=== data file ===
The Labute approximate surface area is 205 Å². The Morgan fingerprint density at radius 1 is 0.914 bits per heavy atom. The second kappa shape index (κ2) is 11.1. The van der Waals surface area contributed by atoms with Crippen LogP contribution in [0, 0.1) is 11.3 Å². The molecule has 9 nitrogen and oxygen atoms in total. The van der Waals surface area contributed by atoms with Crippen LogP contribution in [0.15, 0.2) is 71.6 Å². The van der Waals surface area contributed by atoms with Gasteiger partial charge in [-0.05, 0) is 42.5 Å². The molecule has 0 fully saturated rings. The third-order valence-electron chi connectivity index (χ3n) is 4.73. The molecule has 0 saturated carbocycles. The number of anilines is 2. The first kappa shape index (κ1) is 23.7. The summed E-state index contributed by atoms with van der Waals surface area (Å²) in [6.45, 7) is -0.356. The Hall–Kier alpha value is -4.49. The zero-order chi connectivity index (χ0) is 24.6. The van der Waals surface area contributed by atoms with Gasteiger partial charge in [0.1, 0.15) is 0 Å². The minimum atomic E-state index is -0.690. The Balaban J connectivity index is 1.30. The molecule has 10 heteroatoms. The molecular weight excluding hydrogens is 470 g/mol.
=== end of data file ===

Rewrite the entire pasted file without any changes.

The Labute approximate surface area is 205 Å². The Morgan fingerprint density at radius 1 is 0.914 bits per heavy atom. The second kappa shape index (κ2) is 11.1. The van der Waals surface area contributed by atoms with Crippen LogP contribution in [0, 0.1) is 11.3 Å². The molecule has 9 nitrogen and oxygen atoms in total. The van der Waals surface area contributed by atoms with Crippen LogP contribution in [0.15, 0.2) is 71.6 Å². The van der Waals surface area contributed by atoms with Gasteiger partial charge in [-0.05, 0) is 42.5 Å². The molecule has 0 fully saturated rings. The third-order valence-electron chi connectivity index (χ3n) is 4.73. The molecule has 0 saturated carbocycles. The number of anilines is 2. The first kappa shape index (κ1) is 23.7. The summed E-state index contributed by atoms with van der Waals surface area (Å²) in [6.45, 7) is -0.356. The Hall–Kier alpha value is -4.49. The zero-order chi connectivity index (χ0) is 24.6. The van der Waals surface area contributed by atoms with Gasteiger partial charge in [0.1, 0.15) is 0 Å². The minimum atomic E-state index is -0.690. The Balaban J connectivity index is 1.30. The molecule has 10 heteroatoms. The molecular weight excluding hydrogens is 470 g/mol.